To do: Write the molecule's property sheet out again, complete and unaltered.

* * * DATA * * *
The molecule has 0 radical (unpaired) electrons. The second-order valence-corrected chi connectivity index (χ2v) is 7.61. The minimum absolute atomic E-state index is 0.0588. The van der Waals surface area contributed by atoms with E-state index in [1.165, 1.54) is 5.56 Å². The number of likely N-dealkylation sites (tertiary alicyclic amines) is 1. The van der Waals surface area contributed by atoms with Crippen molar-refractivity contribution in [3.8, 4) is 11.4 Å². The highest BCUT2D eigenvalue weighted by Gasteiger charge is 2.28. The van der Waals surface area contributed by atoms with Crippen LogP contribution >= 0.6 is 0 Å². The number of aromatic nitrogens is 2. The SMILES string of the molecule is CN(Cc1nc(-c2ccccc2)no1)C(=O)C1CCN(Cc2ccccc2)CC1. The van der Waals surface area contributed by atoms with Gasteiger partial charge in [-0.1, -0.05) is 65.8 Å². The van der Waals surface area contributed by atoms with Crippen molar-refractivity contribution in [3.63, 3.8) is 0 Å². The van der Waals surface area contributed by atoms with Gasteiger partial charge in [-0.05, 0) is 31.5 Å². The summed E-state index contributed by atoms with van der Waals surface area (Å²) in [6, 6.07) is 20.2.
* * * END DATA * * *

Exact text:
The molecule has 0 radical (unpaired) electrons. The second-order valence-corrected chi connectivity index (χ2v) is 7.61. The minimum absolute atomic E-state index is 0.0588. The van der Waals surface area contributed by atoms with E-state index in [1.165, 1.54) is 5.56 Å². The number of likely N-dealkylation sites (tertiary alicyclic amines) is 1. The van der Waals surface area contributed by atoms with Crippen molar-refractivity contribution in [3.8, 4) is 11.4 Å². The highest BCUT2D eigenvalue weighted by Gasteiger charge is 2.28. The van der Waals surface area contributed by atoms with Crippen LogP contribution >= 0.6 is 0 Å². The number of aromatic nitrogens is 2. The SMILES string of the molecule is CN(Cc1nc(-c2ccccc2)no1)C(=O)C1CCN(Cc2ccccc2)CC1. The van der Waals surface area contributed by atoms with Gasteiger partial charge in [-0.1, -0.05) is 65.8 Å². The van der Waals surface area contributed by atoms with Crippen molar-refractivity contribution in [3.63, 3.8) is 0 Å². The van der Waals surface area contributed by atoms with Gasteiger partial charge in [-0.05, 0) is 31.5 Å². The summed E-state index contributed by atoms with van der Waals surface area (Å²) in [6, 6.07) is 20.2.